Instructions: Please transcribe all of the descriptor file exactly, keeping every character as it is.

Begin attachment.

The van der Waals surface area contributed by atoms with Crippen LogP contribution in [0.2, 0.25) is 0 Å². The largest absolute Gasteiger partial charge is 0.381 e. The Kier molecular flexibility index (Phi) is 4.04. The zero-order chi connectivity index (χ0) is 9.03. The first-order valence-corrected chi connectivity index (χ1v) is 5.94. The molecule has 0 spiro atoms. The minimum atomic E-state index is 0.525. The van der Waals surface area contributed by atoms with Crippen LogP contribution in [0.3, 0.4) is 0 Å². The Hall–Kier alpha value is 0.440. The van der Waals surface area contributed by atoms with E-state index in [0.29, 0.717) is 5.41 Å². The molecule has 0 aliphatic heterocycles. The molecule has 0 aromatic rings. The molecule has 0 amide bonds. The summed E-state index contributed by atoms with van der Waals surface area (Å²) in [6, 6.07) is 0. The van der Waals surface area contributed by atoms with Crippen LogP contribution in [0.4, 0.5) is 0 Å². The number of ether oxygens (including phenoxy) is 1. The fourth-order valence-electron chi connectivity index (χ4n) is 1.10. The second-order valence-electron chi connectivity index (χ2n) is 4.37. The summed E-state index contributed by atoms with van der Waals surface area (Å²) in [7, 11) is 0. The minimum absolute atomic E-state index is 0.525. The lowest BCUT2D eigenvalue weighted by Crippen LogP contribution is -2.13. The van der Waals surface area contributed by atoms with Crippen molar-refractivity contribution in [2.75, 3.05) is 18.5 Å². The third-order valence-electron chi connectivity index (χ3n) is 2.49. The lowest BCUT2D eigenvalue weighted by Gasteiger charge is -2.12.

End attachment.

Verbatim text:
The van der Waals surface area contributed by atoms with Crippen LogP contribution in [0.2, 0.25) is 0 Å². The largest absolute Gasteiger partial charge is 0.381 e. The Kier molecular flexibility index (Phi) is 4.04. The zero-order chi connectivity index (χ0) is 9.03. The first-order valence-corrected chi connectivity index (χ1v) is 5.94. The molecule has 0 spiro atoms. The minimum atomic E-state index is 0.525. The van der Waals surface area contributed by atoms with Crippen LogP contribution in [0.3, 0.4) is 0 Å². The Hall–Kier alpha value is 0.440. The van der Waals surface area contributed by atoms with E-state index in [0.29, 0.717) is 5.41 Å². The molecule has 0 aliphatic heterocycles. The molecule has 0 aromatic rings. The molecule has 0 amide bonds. The summed E-state index contributed by atoms with van der Waals surface area (Å²) in [6, 6.07) is 0. The van der Waals surface area contributed by atoms with Crippen LogP contribution in [0.4, 0.5) is 0 Å². The number of ether oxygens (including phenoxy) is 1. The fourth-order valence-electron chi connectivity index (χ4n) is 1.10. The second-order valence-electron chi connectivity index (χ2n) is 4.37. The summed E-state index contributed by atoms with van der Waals surface area (Å²) in [7, 11) is 0. The minimum absolute atomic E-state index is 0.525. The lowest BCUT2D eigenvalue weighted by Crippen LogP contribution is -2.13. The van der Waals surface area contributed by atoms with Crippen molar-refractivity contribution in [2.75, 3.05) is 18.5 Å². The third-order valence-electron chi connectivity index (χ3n) is 2.49. The lowest BCUT2D eigenvalue weighted by Gasteiger charge is -2.12.